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Law Student Files PIL in Supreme Court Challenging the Provisions of the Special Marriage Act, 1954

By Saransh Awasthi      Sep 07, 2020      0 Comments
Law Student Files PIL Special Marriage Act

A writ petition has been moved before the Supreme Court on Thursday challenging the constitutional validity of some provisions of the Special Marriage Act, 1954 where it requires the Marriage Officer to publish personal details of the two adults in the public domain for scrutiny before their marriage.

The PIL is filed by a Kerala-based law student, Nandini Praveen, through AOR Nishe Rajen Shonker and Advocate Kaleeshwaram Raj, who argued that these provisions of the Special Marriage Act, 1954 are violative to the fundamental rights under article 14, article 19, and article 21. "Publication of personal details often might have a chilling effect on the right to marry. In other words, couples are asked to waive the right to privacy to exercise the right to marry. This infringes the rights of autonomy, dignity, and the right to marry, of various couple", the petition reads.

The petitioner contends that the requirement of notice before marriage, which is absent in the Hindu Marriage Act and customary laws in Islam violates the right to equality of the parties under articles 14 and 15 of the Indian Constitution. It also argues that provisions to publish personal information of the individuals for public scrutiny damage one's right to have control over their personal details. "The right to privacy is held to be an aspect of the right to life under Article 21 of the Constitution, as reiterated in many judgments (including Aadhaar verdict) this court has held that informational privacy needs to be protected as a facet of privacy right", the plea said.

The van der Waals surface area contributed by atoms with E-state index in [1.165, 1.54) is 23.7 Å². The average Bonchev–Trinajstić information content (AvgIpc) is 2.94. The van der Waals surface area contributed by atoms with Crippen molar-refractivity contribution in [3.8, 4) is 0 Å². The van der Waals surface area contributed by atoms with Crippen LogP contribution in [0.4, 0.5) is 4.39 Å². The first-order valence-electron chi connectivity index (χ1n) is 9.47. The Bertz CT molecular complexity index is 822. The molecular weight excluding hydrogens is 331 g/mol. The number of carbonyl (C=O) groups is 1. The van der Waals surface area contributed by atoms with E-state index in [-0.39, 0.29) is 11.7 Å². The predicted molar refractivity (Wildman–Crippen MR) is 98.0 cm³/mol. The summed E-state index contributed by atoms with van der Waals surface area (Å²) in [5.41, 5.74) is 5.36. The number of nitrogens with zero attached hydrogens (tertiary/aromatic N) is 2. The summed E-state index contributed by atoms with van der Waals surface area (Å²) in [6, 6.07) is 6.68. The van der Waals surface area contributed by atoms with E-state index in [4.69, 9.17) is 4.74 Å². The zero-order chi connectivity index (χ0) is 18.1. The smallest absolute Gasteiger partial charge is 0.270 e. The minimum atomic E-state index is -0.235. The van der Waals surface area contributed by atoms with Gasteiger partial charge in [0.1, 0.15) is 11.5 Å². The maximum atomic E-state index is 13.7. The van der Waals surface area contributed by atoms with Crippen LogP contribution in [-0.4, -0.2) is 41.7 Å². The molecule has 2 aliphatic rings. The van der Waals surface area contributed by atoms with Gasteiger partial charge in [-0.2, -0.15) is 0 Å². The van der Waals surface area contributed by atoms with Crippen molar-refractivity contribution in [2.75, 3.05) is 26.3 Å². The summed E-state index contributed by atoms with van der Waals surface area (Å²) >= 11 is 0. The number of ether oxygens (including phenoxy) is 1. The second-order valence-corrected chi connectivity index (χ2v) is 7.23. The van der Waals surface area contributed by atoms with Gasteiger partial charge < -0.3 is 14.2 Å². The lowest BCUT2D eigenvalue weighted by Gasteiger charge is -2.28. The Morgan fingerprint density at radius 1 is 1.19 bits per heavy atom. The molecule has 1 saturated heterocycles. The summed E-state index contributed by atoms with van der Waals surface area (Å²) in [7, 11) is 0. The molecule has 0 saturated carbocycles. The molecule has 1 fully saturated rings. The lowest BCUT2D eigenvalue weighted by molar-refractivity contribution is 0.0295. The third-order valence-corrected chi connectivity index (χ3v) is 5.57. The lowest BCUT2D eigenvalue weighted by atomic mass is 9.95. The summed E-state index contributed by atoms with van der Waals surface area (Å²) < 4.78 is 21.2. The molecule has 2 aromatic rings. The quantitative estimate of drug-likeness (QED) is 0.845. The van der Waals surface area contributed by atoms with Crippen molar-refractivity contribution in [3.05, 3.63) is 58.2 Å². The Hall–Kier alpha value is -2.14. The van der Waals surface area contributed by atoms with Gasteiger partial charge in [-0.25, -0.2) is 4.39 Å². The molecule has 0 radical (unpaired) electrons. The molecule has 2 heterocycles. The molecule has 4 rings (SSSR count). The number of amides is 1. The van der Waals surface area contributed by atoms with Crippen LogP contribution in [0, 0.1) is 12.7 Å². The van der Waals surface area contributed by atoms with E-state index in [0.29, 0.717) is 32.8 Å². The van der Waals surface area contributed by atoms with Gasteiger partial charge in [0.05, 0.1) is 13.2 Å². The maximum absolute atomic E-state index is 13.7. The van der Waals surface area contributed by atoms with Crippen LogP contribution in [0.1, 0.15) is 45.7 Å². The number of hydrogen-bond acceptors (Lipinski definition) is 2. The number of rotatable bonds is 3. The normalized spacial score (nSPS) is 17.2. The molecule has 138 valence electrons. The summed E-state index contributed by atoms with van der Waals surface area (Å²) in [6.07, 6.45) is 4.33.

While highlighting few other alleged unconstitutional provisions of the Act the plea states that the section 5 of the Act requires the parties who intend to marry to give notice to the Marriage Officer of the district where at least one of the parties to the marriage has resided for a period of not less than thirty days immediately preceding the date on which such notice is given. Following this, section 6 provides that all such notices shall be entered in the official records and the Marriage Officer is expected to publish each notice by affixing a copy thereof to some conspicuous place in his office. "Publishing details of notice of marriage by the marriage officers include the details of the parties like names, date of birth, age, occupation, parents' names and details, address, pin code, identity information, phone number, etc. This is a peculiar requirement of the Act”, the petition states.

Moreover, as per Section 6(3), if the parties are not permanent residents within the jurisdiction of the officer as mentioned in section 5, a copy shall be transmitted to cause its publication in the relevant marriage office. 

The plea sought striking down of sections including 6(2), 7, 8, and 10 of the Special Marriage Act, 1954 contending that these provisions are as "unjust, illegal and unconstitutional" against interfaith couples, and the conditions imposed by the Act violates the principle of fundamental choice of the couples as observed in the Navtej Singh Johar judgment.

Further, the petitioner also referred to the Delhi High Court judgment in Pranav Kumar Mishra vs. Govt. Of NCT. Of Delhi where it was noted that "the unwarranted disclosure of matrimonial plans by two adults entitled to solemnize it may, in certain situations, jeopardize the marriage itself. In certain instances, it may even endanger the life or limb of one at the other party due to parental interference".

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